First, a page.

A tiny item that appeared in the Idaho Statesman in September 1890, just weeks after Idaho became the 43rd state in the union, was probably overlooked by most readers, yet its news would profoundly impact the future growth of the city and the Valley:
W.E. Pierce of Richfield, Kan., arrived here yesterday with a carload of stock and household effects. His wife will arrive today and they will settle here. Pierce, like many others who came to Boise that year, was looking for business opportunities in the fast-growing capital city of Idaho. Judge Samuel H. Hayes, writing in the 1909 New Years edition of the Statesman, described what Boise was like when Pierce arrived:
In 1890 there was nothing to the town north of State Street, and Resseguie, Brumback, and other additions were nothing but farms. It was about this time that W.E. Pierce, John M. Haines, and L.H. Cox came to town. One of the first things they did was rent a room in the second floor of the Davis building for a real estate office. Such a thing as a real estate office was unheard of in Boise at that time, and I very well remember that the average citizen believed the firm would shut up shop within 90 days the average increase in the firms business since 1890 has been 10 per cent per annum in value, for the average lot, not just for downtown.
Hays had other observations about his city in 1909: Boise has never been a town that depended upon outside capital. It has usually done things for itself. There are proportionately fewer mortgages on Boise City real estate held by people living outside the state than in any other city of the West. All that Boise needs is to keep awake and keep hustling. Walter E. Pierce certainly agreed, and his record proves it.
Probably nobody did more to promote Boise and attract businesses and settlers alike than Pierce. In July 1893, the Statesman noted that his company had just received a large supply of an illustrated pamphlet promoting the citys climate, beauty and opportunities. These attractive booklets were distributed free to all who asked for them. In 1894 the company commissioned a lithographic artists imaginary aerial view of the city. In April 1895, the paper noted, W.E. Pierce & Co. who have just received 5,000 neatly printed plats of this city, yesterday distributed a large number of them. Many of the plats are being sent away, serving as a medium of advertising Boise. The enterprising firm deserves no little credit for the trouble and expense they have been to in this connection.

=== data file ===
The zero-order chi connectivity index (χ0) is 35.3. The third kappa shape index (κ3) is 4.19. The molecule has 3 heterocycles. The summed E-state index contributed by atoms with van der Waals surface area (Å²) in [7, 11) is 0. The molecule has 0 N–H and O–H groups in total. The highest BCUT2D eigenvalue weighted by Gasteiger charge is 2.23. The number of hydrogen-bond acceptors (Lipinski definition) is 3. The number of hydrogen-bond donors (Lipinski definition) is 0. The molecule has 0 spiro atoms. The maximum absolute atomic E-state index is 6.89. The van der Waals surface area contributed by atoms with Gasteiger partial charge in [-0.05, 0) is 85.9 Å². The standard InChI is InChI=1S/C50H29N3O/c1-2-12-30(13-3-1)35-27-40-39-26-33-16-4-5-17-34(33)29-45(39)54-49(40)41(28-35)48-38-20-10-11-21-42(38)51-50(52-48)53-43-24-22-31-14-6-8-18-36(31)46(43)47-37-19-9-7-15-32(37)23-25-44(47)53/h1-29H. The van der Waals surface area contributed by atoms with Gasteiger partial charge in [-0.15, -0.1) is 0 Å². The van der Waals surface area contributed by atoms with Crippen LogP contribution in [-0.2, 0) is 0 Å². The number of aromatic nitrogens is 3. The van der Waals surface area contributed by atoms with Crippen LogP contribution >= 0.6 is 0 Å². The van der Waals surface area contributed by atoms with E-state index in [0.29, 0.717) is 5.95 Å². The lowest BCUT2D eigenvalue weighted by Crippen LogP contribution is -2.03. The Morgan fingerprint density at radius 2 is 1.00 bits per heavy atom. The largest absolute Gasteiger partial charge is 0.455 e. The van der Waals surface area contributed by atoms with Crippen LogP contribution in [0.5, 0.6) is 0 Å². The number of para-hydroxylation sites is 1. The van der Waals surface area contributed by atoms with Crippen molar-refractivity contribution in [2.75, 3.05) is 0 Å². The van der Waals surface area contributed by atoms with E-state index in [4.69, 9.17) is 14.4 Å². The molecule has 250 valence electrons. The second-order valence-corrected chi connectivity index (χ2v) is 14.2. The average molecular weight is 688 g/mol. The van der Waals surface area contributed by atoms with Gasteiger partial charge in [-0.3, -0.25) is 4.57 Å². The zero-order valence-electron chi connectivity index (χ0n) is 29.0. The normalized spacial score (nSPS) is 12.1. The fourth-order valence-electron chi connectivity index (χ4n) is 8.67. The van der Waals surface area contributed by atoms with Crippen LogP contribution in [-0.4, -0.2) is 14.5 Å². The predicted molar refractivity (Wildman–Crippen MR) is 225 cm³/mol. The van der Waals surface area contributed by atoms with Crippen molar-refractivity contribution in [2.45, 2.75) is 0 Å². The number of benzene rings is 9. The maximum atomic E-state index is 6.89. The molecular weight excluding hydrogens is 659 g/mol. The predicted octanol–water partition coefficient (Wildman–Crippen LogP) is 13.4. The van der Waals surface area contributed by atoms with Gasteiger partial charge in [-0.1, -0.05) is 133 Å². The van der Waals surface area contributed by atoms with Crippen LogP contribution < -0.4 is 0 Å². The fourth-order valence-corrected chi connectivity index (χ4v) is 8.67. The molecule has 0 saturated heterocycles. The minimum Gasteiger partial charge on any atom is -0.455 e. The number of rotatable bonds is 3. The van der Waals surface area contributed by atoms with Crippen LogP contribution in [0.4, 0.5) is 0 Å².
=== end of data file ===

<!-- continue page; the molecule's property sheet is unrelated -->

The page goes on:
Pierce had become so popular in Boise by the summer of 1895 that he was elected to a two-year term as mayor.
Although Pierce announced his intention to build an elegant house at the corner of 10th and Franklin Streets that year, construction did not get under way until December 1896. The Statesman described architect John E. Tourtellottes plans: The structure is of Gothic style of architecture, modernized considerably, and will cost from $4,000 to $5,000. There will be eight spacious rooms and a very select den where Mayor Pierce will entertain his gentlemen friends.
Young attorney William E. Borah, who, like Pierce, had come to Boise in 1890, married Mamie, daughter of Gov. William J. McConnell, in 1895 in the parlor of the Cyrus Jacobs house on Grove Street. Jacobs and McConnell had been friends for many years. Borah would acquire the only house he ever owned in Idaho when he bought Walter E. Pierces new house at 10th and Franklin. The Pierce-Borah house was moved to a site west of Garden City in the 1950s because of the expansion of Boise High School athletic fields, where it still stands, although hidden from view by a grove of trees. The 1874 Cyrus Jacobs house, where Borah and Mamie McConnell were married, is still in its original Grove Street location, an important part of the Basque Museum and Cultural Center.
Walter E. Pierces further contributions to the growth of the city and the Valley will be described next week.
Arthur Hart writes this column on Idaho history for the Idaho Statesman each Sunday. Email him at email@example.com.